Infographics November 25th, 2016
Infographics are so popular now that you’ll no longer get the same traction as you once did if you don’t go the extra mile in both your research and your design. But it’s also a new enough medium that not everyone has figured out how to do it well, or how to take static information and weave it together in a way that has a point of view, tells a story and sends a message.
The goal is to make it quick and easy for the reader to digest the key pieces of statistics and information that you’ve laid out for them. The more that you can visualize, or show instead of tell, the better.
Creating a great infographic requires an intersection of two different skillsets. The first skillset is to be a strong designer. If you have illustration skills, you can create a fully original piece of visual content, but even if you just have some basic design, layout and photoshop skills, you can string together text and images into an infographic that tells a complete story.
Which brings us to the second skillset – storytelling. Creating a great infographic requires strong skills in researching, writing, and communication. The writing in an infographic is often no longer than the length of a Tweet, and it may even be simply a series of standalone statistics, but the information must be laid out in a way that tells a story. The infographic must guide the reader clearly and carefully through the research. It must have a point of view and make some kind of larger point. The skills required to do this, and to do it well, are less tangible and measurable than the skills of a designer, but these editorial skills should not be overlooked if you’re looking to create a truly interesting, compelling and shareable piece of content.
Some people have got it all – the research and communication as well as the design skills. If you would describe yourself as one or the other, find someone to team up with.
Not all topics are well suited to infographics. You want to choose a topic that lends itself well in the following ways:
Visualize with bold, attention grabbing typography:
In a regular sentence that’s used within a paragraph in a blog or any other piece of text, you set the scene, you give context, and you build towards the key piece of information. But when you’re writing for an infographic, you want to turn that on its head. Pull the stat or the key piece of info out of the sentence so it stands alone and your designer can treat it with visual priority. For example:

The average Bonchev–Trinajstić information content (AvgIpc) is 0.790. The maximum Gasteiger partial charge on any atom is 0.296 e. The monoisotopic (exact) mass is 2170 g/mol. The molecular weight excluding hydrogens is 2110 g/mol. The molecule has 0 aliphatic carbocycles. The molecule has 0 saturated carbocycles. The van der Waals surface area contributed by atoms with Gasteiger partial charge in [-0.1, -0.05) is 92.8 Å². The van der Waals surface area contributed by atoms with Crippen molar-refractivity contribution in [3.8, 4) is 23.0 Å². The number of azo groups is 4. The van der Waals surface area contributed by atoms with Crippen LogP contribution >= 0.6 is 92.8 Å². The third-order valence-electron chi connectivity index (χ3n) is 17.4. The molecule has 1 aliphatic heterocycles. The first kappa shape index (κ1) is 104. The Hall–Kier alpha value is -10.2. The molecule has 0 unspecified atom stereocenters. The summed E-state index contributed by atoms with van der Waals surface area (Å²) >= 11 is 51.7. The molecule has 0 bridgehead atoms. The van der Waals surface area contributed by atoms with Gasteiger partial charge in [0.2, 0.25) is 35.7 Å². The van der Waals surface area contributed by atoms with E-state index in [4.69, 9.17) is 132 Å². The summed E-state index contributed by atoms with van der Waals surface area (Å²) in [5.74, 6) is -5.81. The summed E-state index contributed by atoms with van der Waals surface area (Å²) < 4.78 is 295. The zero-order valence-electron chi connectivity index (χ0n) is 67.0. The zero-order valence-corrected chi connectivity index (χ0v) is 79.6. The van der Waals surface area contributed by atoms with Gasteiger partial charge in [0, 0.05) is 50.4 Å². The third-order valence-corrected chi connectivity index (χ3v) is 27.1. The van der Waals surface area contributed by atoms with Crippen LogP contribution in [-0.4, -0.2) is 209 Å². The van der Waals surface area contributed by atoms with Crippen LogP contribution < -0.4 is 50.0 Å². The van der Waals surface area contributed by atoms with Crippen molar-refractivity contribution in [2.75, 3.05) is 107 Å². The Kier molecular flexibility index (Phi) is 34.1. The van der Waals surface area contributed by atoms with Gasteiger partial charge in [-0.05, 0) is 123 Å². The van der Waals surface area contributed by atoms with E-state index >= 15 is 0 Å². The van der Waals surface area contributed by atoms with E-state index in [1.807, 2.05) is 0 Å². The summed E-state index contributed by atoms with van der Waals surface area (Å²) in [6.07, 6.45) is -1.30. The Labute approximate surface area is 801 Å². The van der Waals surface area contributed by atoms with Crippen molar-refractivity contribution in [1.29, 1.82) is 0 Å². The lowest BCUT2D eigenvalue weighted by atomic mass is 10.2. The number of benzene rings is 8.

Visualize with a set of repeated icons that represent a portion or ratio in a stat:
Look for numbers and figures in your research that you can visualize with a set of icons. For example, in the source below, the infographic shows the high number of prescription drugs filled each year in America, and the designer has used individual pills to represent those prescriptions. The goal is to make it easy for the reader to grasp at a quick glance that the numbers are higher than you might think:
If you’re doing an infographic on tips for safe and healthy jogging in the winter, choose a silvery, snowy colour palette. Look for ways to incorporate visuals like icicles and snowflakes into the icons you use. If you have to divide one section from another, consider using a snow-covered road with a joggers footstep across the path. Have some fun with it and keep it consistent.
If there’s been an upward trend in demographics, don’t just write it out in a sentence. Use a large, bright upward arrow next to the statistic. Arrows are one of the easiest ways to take something that feels static and add a dynamic element. If may seem obvious, but give it a try and see if it changes the feel of the layout. Here’s a great example:
If you want to lead people along a path from one piece of info to the next, consider using footsteps, a jet stream, car tracks, or whatever’s most relevant to the visual theme you’ve chosen.
Like with anything else, the real trick to doing infographics well is to study what’s already out there. Find examples that leave you feeling confused, that seem to have random stats without context, and take note of why they didn’t work. Do the same for those that you find to be successful and that have lots of shares, and study the approach that was used in those pieces in order to mimic that success.
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